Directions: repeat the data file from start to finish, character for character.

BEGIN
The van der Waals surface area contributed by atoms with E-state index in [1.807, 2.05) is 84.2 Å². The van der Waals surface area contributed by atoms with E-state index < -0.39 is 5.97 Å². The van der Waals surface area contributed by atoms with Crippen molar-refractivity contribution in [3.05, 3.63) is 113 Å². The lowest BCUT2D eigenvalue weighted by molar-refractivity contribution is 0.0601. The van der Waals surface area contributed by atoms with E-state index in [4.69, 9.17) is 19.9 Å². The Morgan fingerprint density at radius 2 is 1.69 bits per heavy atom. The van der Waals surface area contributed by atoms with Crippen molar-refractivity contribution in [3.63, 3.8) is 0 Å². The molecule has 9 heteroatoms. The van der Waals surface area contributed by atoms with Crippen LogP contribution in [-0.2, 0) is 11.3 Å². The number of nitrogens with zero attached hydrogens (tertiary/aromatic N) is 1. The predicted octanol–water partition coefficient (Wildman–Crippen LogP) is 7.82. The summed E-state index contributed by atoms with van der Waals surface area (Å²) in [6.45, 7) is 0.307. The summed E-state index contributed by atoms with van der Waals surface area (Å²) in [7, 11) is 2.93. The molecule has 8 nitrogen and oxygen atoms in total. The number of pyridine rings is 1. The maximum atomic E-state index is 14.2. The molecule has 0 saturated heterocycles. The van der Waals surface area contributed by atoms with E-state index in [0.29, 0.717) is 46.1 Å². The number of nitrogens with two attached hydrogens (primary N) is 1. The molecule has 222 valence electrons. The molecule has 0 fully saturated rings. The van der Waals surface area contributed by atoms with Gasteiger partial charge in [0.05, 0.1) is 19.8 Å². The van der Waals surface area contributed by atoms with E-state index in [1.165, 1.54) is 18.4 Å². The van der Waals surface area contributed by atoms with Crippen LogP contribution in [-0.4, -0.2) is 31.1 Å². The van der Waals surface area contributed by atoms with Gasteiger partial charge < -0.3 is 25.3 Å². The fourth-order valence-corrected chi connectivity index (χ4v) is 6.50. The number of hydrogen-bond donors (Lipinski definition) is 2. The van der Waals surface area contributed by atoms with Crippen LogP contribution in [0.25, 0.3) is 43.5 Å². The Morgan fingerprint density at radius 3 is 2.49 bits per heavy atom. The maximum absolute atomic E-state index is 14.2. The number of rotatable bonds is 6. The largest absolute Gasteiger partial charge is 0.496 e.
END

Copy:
The van der Waals surface area contributed by atoms with E-state index in [1.807, 2.05) is 84.2 Å². The van der Waals surface area contributed by atoms with E-state index < -0.39 is 5.97 Å². The van der Waals surface area contributed by atoms with Crippen molar-refractivity contribution in [3.05, 3.63) is 113 Å². The lowest BCUT2D eigenvalue weighted by molar-refractivity contribution is 0.0601. The van der Waals surface area contributed by atoms with E-state index in [4.69, 9.17) is 19.9 Å². The Morgan fingerprint density at radius 2 is 1.69 bits per heavy atom. The van der Waals surface area contributed by atoms with Crippen molar-refractivity contribution in [3.63, 3.8) is 0 Å². The molecule has 9 heteroatoms. The van der Waals surface area contributed by atoms with Crippen LogP contribution in [-0.2, 0) is 11.3 Å². The number of nitrogens with zero attached hydrogens (tertiary/aromatic N) is 1. The predicted octanol–water partition coefficient (Wildman–Crippen LogP) is 7.82. The summed E-state index contributed by atoms with van der Waals surface area (Å²) in [6.45, 7) is 0.307. The summed E-state index contributed by atoms with van der Waals surface area (Å²) in [7, 11) is 2.93. The molecule has 8 nitrogen and oxygen atoms in total. The number of pyridine rings is 1. The maximum atomic E-state index is 14.2. The molecule has 0 saturated heterocycles. The van der Waals surface area contributed by atoms with E-state index in [0.29, 0.717) is 46.1 Å². The number of nitrogens with two attached hydrogens (primary N) is 1. The molecule has 222 valence electrons. The molecule has 0 fully saturated rings. The van der Waals surface area contributed by atoms with Gasteiger partial charge in [0.05, 0.1) is 19.8 Å². The van der Waals surface area contributed by atoms with E-state index in [1.165, 1.54) is 18.4 Å². The van der Waals surface area contributed by atoms with Crippen LogP contribution in [-0.4, -0.2) is 31.1 Å². The van der Waals surface area contributed by atoms with Gasteiger partial charge < -0.3 is 25.3 Å². The fourth-order valence-corrected chi connectivity index (χ4v) is 6.50. The number of hydrogen-bond donors (Lipinski definition) is 2. The van der Waals surface area contributed by atoms with Crippen LogP contribution in [0.25, 0.3) is 43.5 Å². The Morgan fingerprint density at radius 3 is 2.49 bits per heavy atom. The maximum absolute atomic E-state index is 14.2. The number of rotatable bonds is 6. The largest absolute Gasteiger partial charge is 0.496 e.